Add to this the fact that both films omit any context in which to place our sympathies. Shame clearly suggests that Brandon has been damaged somehow, but we never know how. The most common criticism of the film is of its lack of backstory. But I wonder if such details are relevant. Do certain backstories justify his behaivor while others don't? Or would some at least invite our sympathy more than others? It's easy for us to postpone our emotional investment in someone until we have more details. But that's not what the movie asks of us.
In the case of Humbert, while the novel Lolita clearly sets up his penchant for young girls, the film omits this entirely. I've often wondered how viewers in 1962, who didn't have the backstory of the book reacted when their hero began to covet the young Dolores Haze. Of course the film had little choice than to convert the story into comedy to soften the blow. But there's still a surprising amount of drama and suffering to be had among the proceedings. And comedy or drama, there's only so much you can tiptoe around the central plot of a man lusting for an adolescent.
Then there are the other victims of these men's desires. Brandon's severly depressd sister Sissy, who pursues her sexual needs just as nihilistically as Brandon, but has to be chided and demeaned for it. And there's Humbert's Dolores, who has little time in life to be anything other than an object of temptation. Even her mother, the comedic relief, bumbling, boisterious Charlotte doesn't deserve her fate.
Which leads us to the real question that both of these movies are asking, whether either of these men truly deserve their fates. It's a complicated one, and based on the way audiences have reacted to these stories, over the past few months or past few decades it's a question we're still nowhere near answering. I imagine there's more goodwill present for Fassbender's Brandon since he's not involving himself with anyone who can't give legal consent (yet I can assume that more good judgment has been unknowingly discarded as a result of Fassbender's piercing gaze than Mason's droll sophistication). Then again, Humbert gets what's coming to him. He ends up punished for his crimes. Brandon merely ends up once again at the beginning of the cycle. What goodwill does that invite?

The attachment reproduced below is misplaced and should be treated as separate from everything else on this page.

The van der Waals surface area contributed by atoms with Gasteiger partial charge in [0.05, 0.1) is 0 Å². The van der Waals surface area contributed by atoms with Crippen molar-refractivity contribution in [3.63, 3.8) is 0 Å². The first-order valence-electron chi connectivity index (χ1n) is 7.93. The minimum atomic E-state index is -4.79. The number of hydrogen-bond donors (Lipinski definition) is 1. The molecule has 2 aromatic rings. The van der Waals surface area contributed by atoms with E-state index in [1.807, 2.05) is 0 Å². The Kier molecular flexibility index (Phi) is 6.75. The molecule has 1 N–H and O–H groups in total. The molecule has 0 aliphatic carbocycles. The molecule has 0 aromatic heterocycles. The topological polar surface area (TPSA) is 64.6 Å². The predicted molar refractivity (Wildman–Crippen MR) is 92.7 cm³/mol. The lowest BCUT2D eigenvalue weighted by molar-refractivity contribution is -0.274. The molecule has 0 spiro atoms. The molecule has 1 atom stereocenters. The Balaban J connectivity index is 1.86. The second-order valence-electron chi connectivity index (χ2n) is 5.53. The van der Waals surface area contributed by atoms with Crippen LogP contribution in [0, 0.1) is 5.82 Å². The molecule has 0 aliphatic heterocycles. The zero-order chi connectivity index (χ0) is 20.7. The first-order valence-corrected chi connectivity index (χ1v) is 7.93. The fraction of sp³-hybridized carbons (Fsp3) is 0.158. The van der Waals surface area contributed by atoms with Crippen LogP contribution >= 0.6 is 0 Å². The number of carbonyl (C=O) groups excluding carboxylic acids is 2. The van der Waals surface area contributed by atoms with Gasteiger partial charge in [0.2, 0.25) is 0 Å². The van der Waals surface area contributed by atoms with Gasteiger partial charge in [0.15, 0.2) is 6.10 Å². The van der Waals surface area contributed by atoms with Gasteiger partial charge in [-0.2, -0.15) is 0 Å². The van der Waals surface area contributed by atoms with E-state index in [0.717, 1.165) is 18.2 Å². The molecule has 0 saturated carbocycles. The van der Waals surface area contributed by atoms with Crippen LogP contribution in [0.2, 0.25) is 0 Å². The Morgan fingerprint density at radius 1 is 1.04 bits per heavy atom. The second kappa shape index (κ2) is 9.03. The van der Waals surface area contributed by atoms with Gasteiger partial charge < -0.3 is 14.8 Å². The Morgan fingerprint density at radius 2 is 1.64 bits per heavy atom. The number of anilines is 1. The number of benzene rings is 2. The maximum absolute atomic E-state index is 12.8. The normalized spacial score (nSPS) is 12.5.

Perhaps the moralities of these films are so difficult to digest because they present not a simple world of monsters and victims, but a complex one of hurt people who hurt people, where the only monsters are us, when we look the other way and demand an easier reality.
IndieWire and Cinema Blend Reports just keeping coming on the casting of the Charlie Kauffman's musical Frank or Francis. Kate Winslet, Catherine Keener, Paul Reubens and Elizabeth Banks now added to the cast.
Coming Soon Sarah Jessica Parker will now play Gloria Steinem in Lovelace (Demi Moore is out given her troubles. I haven't followed it actually but there are problems, yes?)
Backstage Blogstage interviews Joyful Noise director Todd Graff on his habit of making musicals
Broadway Blog Did you know that Jessica Chastain and Michelle Williams once worked together? Now you do!
Flavorwire TV inspired nail art. Dexter! (sidenote: omg how bad was season six?)
College Candy super cute video of Melissa McCarthy freaking out about encounters with Brad & Angie and Meryl Streep